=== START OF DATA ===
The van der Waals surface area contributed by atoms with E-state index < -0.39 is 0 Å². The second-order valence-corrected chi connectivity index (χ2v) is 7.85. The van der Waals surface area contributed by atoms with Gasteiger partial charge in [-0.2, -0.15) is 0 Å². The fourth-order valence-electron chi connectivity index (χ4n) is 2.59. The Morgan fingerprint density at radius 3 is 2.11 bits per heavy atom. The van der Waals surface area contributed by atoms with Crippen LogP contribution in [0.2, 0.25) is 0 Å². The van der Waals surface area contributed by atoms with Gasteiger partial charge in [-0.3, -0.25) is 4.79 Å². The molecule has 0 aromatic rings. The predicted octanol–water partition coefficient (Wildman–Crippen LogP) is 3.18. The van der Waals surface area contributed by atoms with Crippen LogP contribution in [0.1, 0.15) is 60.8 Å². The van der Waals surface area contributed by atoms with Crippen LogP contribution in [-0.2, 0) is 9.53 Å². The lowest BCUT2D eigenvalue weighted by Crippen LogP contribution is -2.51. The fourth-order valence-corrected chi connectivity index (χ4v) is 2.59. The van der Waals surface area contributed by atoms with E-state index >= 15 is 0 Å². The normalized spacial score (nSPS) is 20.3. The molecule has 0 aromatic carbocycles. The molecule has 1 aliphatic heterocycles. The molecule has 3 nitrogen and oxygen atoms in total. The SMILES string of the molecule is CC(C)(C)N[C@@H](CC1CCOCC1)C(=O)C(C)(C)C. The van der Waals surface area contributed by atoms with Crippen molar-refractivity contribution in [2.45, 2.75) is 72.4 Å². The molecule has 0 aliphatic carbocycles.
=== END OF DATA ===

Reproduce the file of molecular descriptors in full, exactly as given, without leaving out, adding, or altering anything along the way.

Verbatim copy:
The van der Waals surface area contributed by atoms with E-state index < -0.39 is 0 Å². The second-order valence-corrected chi connectivity index (χ2v) is 7.85. The van der Waals surface area contributed by atoms with Gasteiger partial charge in [-0.2, -0.15) is 0 Å². The fourth-order valence-electron chi connectivity index (χ4n) is 2.59. The Morgan fingerprint density at radius 3 is 2.11 bits per heavy atom. The van der Waals surface area contributed by atoms with Crippen LogP contribution in [0.2, 0.25) is 0 Å². The van der Waals surface area contributed by atoms with Gasteiger partial charge in [-0.3, -0.25) is 4.79 Å². The molecule has 0 aromatic rings. The predicted octanol–water partition coefficient (Wildman–Crippen LogP) is 3.18. The van der Waals surface area contributed by atoms with Crippen LogP contribution in [0.1, 0.15) is 60.8 Å². The van der Waals surface area contributed by atoms with Crippen LogP contribution in [-0.2, 0) is 9.53 Å². The lowest BCUT2D eigenvalue weighted by Crippen LogP contribution is -2.51. The fourth-order valence-corrected chi connectivity index (χ4v) is 2.59. The van der Waals surface area contributed by atoms with E-state index >= 15 is 0 Å². The normalized spacial score (nSPS) is 20.3. The molecule has 0 aromatic carbocycles. The molecule has 1 aliphatic heterocycles. The molecule has 3 nitrogen and oxygen atoms in total. The SMILES string of the molecule is CC(C)(C)N[C@@H](CC1CCOCC1)C(=O)C(C)(C)C. The van der Waals surface area contributed by atoms with Crippen molar-refractivity contribution in [2.45, 2.75) is 72.4 Å². The molecule has 0 aliphatic carbocycles.